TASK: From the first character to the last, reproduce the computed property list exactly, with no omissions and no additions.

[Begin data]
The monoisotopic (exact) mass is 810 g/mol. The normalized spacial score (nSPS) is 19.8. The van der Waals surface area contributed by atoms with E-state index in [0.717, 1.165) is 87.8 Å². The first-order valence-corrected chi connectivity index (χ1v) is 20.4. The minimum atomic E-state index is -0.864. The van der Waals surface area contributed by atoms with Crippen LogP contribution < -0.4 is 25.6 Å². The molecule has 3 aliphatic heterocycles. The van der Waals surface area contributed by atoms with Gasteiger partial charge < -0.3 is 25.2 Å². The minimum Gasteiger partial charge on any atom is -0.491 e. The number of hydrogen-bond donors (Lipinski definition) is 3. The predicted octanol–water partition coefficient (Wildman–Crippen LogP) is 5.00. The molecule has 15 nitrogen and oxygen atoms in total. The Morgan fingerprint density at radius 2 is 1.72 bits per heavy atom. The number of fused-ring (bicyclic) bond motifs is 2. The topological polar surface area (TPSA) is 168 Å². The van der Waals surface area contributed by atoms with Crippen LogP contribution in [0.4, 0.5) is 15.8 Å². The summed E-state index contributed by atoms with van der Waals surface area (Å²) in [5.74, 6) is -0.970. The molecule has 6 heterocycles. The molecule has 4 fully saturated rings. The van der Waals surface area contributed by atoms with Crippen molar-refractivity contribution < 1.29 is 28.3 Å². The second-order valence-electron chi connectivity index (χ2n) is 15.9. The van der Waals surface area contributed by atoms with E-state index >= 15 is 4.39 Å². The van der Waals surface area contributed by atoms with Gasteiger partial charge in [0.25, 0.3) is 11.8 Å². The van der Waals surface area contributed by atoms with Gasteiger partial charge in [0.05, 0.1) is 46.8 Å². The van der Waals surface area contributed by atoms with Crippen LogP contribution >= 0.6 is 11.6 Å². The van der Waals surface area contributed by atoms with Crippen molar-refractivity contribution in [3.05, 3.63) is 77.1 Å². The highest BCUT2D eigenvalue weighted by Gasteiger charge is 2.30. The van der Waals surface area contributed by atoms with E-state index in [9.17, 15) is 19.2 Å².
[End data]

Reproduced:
The monoisotopic (exact) mass is 810 g/mol. The normalized spacial score (nSPS) is 19.8. The van der Waals surface area contributed by atoms with E-state index in [0.717, 1.165) is 87.8 Å². The first-order valence-corrected chi connectivity index (χ1v) is 20.4. The minimum atomic E-state index is -0.864. The van der Waals surface area contributed by atoms with Crippen LogP contribution < -0.4 is 25.6 Å². The molecule has 3 aliphatic heterocycles. The van der Waals surface area contributed by atoms with Gasteiger partial charge < -0.3 is 25.2 Å². The minimum Gasteiger partial charge on any atom is -0.491 e. The number of hydrogen-bond donors (Lipinski definition) is 3. The predicted octanol–water partition coefficient (Wildman–Crippen LogP) is 5.00. The molecule has 15 nitrogen and oxygen atoms in total. The Morgan fingerprint density at radius 2 is 1.72 bits per heavy atom. The number of fused-ring (bicyclic) bond motifs is 2. The topological polar surface area (TPSA) is 168 Å². The van der Waals surface area contributed by atoms with Crippen LogP contribution in [0.4, 0.5) is 15.8 Å². The summed E-state index contributed by atoms with van der Waals surface area (Å²) in [5.74, 6) is -0.970. The molecule has 6 heterocycles. The molecule has 4 fully saturated rings. The van der Waals surface area contributed by atoms with Crippen molar-refractivity contribution < 1.29 is 28.3 Å². The second-order valence-electron chi connectivity index (χ2n) is 15.9. The van der Waals surface area contributed by atoms with E-state index >= 15 is 4.39 Å². The van der Waals surface area contributed by atoms with Gasteiger partial charge in [0.25, 0.3) is 11.8 Å². The van der Waals surface area contributed by atoms with Gasteiger partial charge in [0.05, 0.1) is 46.8 Å². The van der Waals surface area contributed by atoms with Crippen LogP contribution >= 0.6 is 11.6 Å². The van der Waals surface area contributed by atoms with Crippen molar-refractivity contribution in [3.05, 3.63) is 77.1 Å². The highest BCUT2D eigenvalue weighted by Gasteiger charge is 2.30. The van der Waals surface area contributed by atoms with E-state index in [9.17, 15) is 19.2 Å².